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Lecture 9

PSYC20008 Lecture Notes - Fall 2017 Lecture 9 - Bacon, Egocentrism

3 pages38 viewsFall 2017

Department
Psychology
Course Code
PSYC20008
Professor
Katherine Johnson
Lecture
9

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What is self-concept and how does it change as children develop?
What is identity?
How are different identity statuses of adolescence described?
What outcomes are associated with long-term identity statuses?
What does ethnic identity tell us about adolescents’ bicultural identity development
Self-concept a set of attributes, abilities, attitudes and values that a person sees as defining who
he/she is
o Attributes “I am willing to help / “I am lazy”
o Abilities “I am good at math” / “I am a bad cook”
o Attitudes “I like people” / “I don’t like bacon”
o Values “I value human rights” / “I value freedom of speech”
o “I” self – self as a knower, actor; inner life; not accessible to others
o “Me” self – self as an object of evaluation
The “Material” me – What makes me me? What is mine?
The “Social” me – A man has as many social selves as there are individuals who recognise him
The “Spiritual” me – The most enduring and intimate part of the self -> takes the longest time
to develop and is the most difficult to change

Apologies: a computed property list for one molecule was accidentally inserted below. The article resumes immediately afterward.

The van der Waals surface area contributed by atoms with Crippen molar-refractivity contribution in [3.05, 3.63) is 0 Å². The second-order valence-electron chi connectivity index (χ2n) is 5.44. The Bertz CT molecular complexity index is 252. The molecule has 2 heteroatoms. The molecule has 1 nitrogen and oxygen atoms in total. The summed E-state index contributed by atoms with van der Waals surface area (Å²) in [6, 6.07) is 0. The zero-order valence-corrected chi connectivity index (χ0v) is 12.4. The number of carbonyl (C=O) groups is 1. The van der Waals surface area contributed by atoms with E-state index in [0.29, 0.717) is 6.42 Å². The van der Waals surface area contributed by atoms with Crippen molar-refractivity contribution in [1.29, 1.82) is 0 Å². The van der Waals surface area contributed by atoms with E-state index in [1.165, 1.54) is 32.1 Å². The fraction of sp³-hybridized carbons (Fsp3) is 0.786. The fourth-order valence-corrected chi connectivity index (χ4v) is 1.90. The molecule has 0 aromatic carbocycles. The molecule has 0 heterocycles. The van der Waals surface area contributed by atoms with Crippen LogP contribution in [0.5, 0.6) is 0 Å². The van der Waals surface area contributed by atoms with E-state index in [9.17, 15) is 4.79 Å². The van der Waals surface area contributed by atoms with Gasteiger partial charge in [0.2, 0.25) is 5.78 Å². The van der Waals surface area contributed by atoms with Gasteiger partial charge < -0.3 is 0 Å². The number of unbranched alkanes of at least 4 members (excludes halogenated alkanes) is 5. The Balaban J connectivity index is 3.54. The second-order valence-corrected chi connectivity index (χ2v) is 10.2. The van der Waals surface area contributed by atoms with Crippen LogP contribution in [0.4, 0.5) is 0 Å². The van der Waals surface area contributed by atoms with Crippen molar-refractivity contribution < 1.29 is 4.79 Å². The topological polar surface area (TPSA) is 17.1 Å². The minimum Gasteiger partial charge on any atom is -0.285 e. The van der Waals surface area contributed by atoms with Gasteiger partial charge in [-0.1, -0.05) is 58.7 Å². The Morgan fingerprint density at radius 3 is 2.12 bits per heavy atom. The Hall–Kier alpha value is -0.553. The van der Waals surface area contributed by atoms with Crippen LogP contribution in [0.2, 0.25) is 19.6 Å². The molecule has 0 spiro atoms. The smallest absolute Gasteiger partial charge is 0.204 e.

o Self-concept over time
Infancy (0-1 y/o) Gaze
Toddler (1-2 y/o) Pronouns; body control
Learn that their bodies are part of themselves and that they can manipulate their bodies
to express themselves
Early childhood (3-5 y/o) Observable descriptions; unrealistic abilities -> much more
expressive about their own attributes
Middle childhood (6-9 y/o) Realistic abilities; social comparisons (important for self-concept
for the rest of their lives; important foundation for social issues eg. sense of belonging and
prejudice)
Late childhood (9-11 y/o) Others’ perceptions; some grouping of descriptors; values
Early adolescence (12-14 y/o) Conflicting, abstract descriptors; egocentrism
Middle adolescence abstract descriptors of self conflict with each other -> need to
resolve the conflict and be comfortable with the fact that they act differently around
different people & need to understand that the conflict happens for everyone ->
important understanding for the rest of adulthood
Late adolescence (15-18 y/o) Higher order, integrated abstract descriptors
o Develops and increases in complexity over time
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